William Williams (Gwilym Ddu o Arfon) (1739–1817) was a Welsh antiquarian, known also as a poet.
Williams was born in February 1739 in Ty Mawr, Trefdraeth, Anglesey from William ap Huw ap Sion, a stonemason. After a short time at school he served a seven years' apprenticeship to a saddler at Llannerch y Medd, where he associated with local bards including Hugh Hughes (Y Bardd Coch) and Robert Hughes (Robin Ddu o Fon).
Moving to Llandygai, Carnarvonshire, he obtained occasional employment as clerk in the Penrhyn estate office, acting at the same time as land surveyor and dealer in slates. In 1782 he induced Lord Penrhyn to take over the slate quarries at Cae Braich y Cafn (later the Penrhyn Quarry), and was appointed quarry supervisor, a post he held until he was pensioned in 1803. He died on 17 July 1817, and was buried at Llandygai.
- Observations on the Snowdon Mountains (London, 1802), dealing with the natural history and antiquities of the region around Bangor, and originally prepared for Lord Penrhyn.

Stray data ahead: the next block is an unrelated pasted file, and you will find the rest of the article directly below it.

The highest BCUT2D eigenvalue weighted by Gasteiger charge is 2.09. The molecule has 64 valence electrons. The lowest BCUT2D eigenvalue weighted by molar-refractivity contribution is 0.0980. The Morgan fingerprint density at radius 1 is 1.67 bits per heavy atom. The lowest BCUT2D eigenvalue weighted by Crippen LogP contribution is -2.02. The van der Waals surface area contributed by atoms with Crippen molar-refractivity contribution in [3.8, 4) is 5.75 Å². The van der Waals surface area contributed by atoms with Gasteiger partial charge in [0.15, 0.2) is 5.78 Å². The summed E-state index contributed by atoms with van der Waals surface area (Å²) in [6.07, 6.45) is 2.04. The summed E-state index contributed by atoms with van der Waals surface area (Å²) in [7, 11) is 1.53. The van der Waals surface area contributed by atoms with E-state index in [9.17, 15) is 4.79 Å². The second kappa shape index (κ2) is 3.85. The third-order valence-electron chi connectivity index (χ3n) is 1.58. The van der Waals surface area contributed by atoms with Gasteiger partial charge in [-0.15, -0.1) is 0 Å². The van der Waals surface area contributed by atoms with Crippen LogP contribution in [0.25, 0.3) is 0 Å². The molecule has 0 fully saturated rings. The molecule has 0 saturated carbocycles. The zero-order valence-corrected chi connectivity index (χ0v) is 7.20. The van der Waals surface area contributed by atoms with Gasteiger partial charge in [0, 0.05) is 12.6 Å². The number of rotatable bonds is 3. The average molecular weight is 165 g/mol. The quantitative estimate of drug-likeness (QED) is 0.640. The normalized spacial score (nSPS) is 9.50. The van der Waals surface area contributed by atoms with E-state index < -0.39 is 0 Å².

- Prydnawngwaith y Cymry (Trefriw, 1822) is a continuation (to the Edwardian conquest) of the Drych y Prif Oesoedd, a history of Wales of Theophilus Evans; the preface indicates that it was completed in 1804.
Williams was an antiquarian collector, and use was made of his manuscripts by Richard Fenton and Sir Richard Colt Hoare.
- ^ a b c d Lee, Sidney, ed. (1900). . Dictionary of National Biography. Vol. 61. London: Smith, Elder & Co.
This article incorporates text from a publication now in the public domain: Lee, Sidney, ed. (1900). "Williams, William (1739-1817)". Dictionary of National Biography. Vol. 61. London: Smith, Elder & Co.